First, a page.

Carolinas, Florida, Gulf Coast at Risk for Additional Hurricanes Later This Month through October


After a record start to the 2020 Atlantic hurricane season, we get to catch our breath as activity is expected to be low for the next 10 days or so. We have had 9 named storms, 2 of which were hurricanes to make landfall in the United States. Our forecast has been upped to 18-23 named storms this season, with a good likelihood we finish the season second on record, behind 2005’s historic season. Of those storms, 8-12 will reach hurricane status, and 4-8 will be major hurricanes.

The period from August 20th through October 10th is likely to have named storms in succession on many of those days, with breaks in the action few and far between, as the current phase of sinking air in the Atlantic basin gives way to a rising motion favorable for multiple storms to form. In addition, ocean water temperatures, especially over the northwest Caribbean, southern Gulf, and near the Bahamas and Southeast Coast of the U.S. are expected to be remain above to much above average, and in some cases, near record warmth as we meet the historical peak of hurricane season. This puts several areas of the Gulf Coast and Southeast Coast on guard for additional hurricane threats.

High pressure patterns favor more activity over the southern and central Gulf, and northwestern Caribbean, where storms could rapidly intensify later in August and right through October. In addition, Cape Verde tropical waves will likely take a while to develop until they pass west of longitude 50 degrees west, then much of the northern Caribbean, Bahamas, Florida, and up to the Carolinas and mid-Atlantic could be threatened by not one, but multiple hurricanes this season. September will likely be very busy.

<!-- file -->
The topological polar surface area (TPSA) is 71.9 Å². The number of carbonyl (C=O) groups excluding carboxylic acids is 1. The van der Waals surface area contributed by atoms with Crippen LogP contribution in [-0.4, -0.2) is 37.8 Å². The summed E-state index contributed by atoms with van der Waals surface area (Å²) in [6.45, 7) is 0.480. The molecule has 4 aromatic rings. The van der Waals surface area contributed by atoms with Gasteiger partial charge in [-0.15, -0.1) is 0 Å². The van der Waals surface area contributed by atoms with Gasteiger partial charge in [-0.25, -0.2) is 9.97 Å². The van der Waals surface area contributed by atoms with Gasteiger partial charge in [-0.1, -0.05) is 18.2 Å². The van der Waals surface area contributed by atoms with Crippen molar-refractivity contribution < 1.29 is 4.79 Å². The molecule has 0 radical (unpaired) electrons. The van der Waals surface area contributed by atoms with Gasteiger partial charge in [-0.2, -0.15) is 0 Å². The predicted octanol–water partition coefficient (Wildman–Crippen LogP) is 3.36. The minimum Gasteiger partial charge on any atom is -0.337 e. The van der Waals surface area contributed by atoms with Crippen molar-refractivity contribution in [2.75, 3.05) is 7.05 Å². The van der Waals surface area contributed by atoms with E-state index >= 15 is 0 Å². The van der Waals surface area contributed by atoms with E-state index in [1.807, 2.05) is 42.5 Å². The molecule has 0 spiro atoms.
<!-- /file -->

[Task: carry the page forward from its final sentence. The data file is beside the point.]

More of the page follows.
European model showing ideal pattern for landfalling US systems.

Now is the time to prepare for what looks to be a very hectic 8-10 weeks of tropical threats.

Please subscribe to our YouTube channel for the latest tropical updates which go into technical detail. We have begun interactive live streams during landfalling hurricanes and other major events.


Author: Michael Griffith

I have had a passion for the weather since a very young age and am a degreed meteorologist. I have a Bachelor of Science from Penn State University and a Master's from Plymouth State University. If you ever see me out and about in the Charlotte, NC area, be sure to say hi!